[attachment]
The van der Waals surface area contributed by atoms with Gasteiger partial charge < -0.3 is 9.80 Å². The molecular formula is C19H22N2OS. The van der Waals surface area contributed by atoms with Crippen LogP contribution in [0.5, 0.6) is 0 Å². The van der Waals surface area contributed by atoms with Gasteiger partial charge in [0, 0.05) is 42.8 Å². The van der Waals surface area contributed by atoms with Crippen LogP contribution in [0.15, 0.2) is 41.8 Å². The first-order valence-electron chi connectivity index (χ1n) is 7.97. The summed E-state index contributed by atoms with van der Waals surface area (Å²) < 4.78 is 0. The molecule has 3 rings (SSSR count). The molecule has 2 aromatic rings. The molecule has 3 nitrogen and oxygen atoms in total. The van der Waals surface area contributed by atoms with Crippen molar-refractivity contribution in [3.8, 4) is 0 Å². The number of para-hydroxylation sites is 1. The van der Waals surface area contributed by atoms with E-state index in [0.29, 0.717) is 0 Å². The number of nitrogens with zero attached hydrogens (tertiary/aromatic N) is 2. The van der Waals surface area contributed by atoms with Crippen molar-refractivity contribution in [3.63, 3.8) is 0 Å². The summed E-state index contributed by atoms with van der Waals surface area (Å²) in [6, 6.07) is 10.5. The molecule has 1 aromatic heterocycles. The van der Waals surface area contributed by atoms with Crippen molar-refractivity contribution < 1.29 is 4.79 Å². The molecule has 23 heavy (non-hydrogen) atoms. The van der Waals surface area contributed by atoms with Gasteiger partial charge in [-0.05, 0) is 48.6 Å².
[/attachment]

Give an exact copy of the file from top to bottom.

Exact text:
The van der Waals surface area contributed by atoms with Gasteiger partial charge < -0.3 is 9.80 Å². The molecular formula is C19H22N2OS. The van der Waals surface area contributed by atoms with Crippen LogP contribution in [0.5, 0.6) is 0 Å². The van der Waals surface area contributed by atoms with Gasteiger partial charge in [0, 0.05) is 42.8 Å². The van der Waals surface area contributed by atoms with Crippen LogP contribution in [0.15, 0.2) is 41.8 Å². The first-order valence-electron chi connectivity index (χ1n) is 7.97. The summed E-state index contributed by atoms with van der Waals surface area (Å²) < 4.78 is 0. The molecule has 3 rings (SSSR count). The molecule has 2 aromatic rings. The molecule has 3 nitrogen and oxygen atoms in total. The van der Waals surface area contributed by atoms with Crippen molar-refractivity contribution in [3.8, 4) is 0 Å². The number of para-hydroxylation sites is 1. The van der Waals surface area contributed by atoms with E-state index in [0.29, 0.717) is 0 Å². The number of nitrogens with zero attached hydrogens (tertiary/aromatic N) is 2. The van der Waals surface area contributed by atoms with Crippen molar-refractivity contribution in [3.63, 3.8) is 0 Å². The summed E-state index contributed by atoms with van der Waals surface area (Å²) in [6, 6.07) is 10.5. The molecule has 1 aromatic heterocycles. The van der Waals surface area contributed by atoms with Crippen molar-refractivity contribution < 1.29 is 4.79 Å². The molecule has 23 heavy (non-hydrogen) atoms. The van der Waals surface area contributed by atoms with Gasteiger partial charge in [-0.05, 0) is 48.6 Å².